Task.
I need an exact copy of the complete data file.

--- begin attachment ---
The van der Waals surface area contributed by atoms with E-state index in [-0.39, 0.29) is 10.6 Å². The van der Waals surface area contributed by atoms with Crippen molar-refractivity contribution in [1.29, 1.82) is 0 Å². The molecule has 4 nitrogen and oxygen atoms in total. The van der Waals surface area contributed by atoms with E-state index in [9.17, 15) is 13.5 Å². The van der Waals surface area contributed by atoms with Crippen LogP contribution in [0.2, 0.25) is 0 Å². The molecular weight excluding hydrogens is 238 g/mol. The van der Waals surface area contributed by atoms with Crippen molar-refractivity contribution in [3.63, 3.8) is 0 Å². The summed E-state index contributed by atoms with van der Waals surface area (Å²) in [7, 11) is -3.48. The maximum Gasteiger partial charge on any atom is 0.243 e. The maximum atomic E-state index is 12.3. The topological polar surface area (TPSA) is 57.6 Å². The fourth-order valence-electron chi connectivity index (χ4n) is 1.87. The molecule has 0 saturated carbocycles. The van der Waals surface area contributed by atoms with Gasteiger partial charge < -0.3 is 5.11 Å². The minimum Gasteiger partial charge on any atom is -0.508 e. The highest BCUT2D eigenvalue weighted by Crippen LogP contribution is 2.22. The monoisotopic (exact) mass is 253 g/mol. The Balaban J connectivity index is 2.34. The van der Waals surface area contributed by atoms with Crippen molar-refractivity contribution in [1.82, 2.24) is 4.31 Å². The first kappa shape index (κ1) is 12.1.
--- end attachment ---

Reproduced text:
The van der Waals surface area contributed by atoms with E-state index in [-0.39, 0.29) is 10.6 Å². The van der Waals surface area contributed by atoms with Crippen molar-refractivity contribution in [1.29, 1.82) is 0 Å². The molecule has 4 nitrogen and oxygen atoms in total. The van der Waals surface area contributed by atoms with E-state index in [9.17, 15) is 13.5 Å². The van der Waals surface area contributed by atoms with Crippen LogP contribution in [0.2, 0.25) is 0 Å². The molecular weight excluding hydrogens is 238 g/mol. The van der Waals surface area contributed by atoms with Crippen molar-refractivity contribution in [3.63, 3.8) is 0 Å². The summed E-state index contributed by atoms with van der Waals surface area (Å²) in [7, 11) is -3.48. The maximum Gasteiger partial charge on any atom is 0.243 e. The maximum atomic E-state index is 12.3. The topological polar surface area (TPSA) is 57.6 Å². The fourth-order valence-electron chi connectivity index (χ4n) is 1.87. The molecule has 0 saturated carbocycles. The van der Waals surface area contributed by atoms with Gasteiger partial charge < -0.3 is 5.11 Å². The minimum Gasteiger partial charge on any atom is -0.508 e. The highest BCUT2D eigenvalue weighted by Crippen LogP contribution is 2.22. The monoisotopic (exact) mass is 253 g/mol. The Balaban J connectivity index is 2.34. The van der Waals surface area contributed by atoms with Crippen molar-refractivity contribution in [1.82, 2.24) is 4.31 Å². The first kappa shape index (κ1) is 12.1.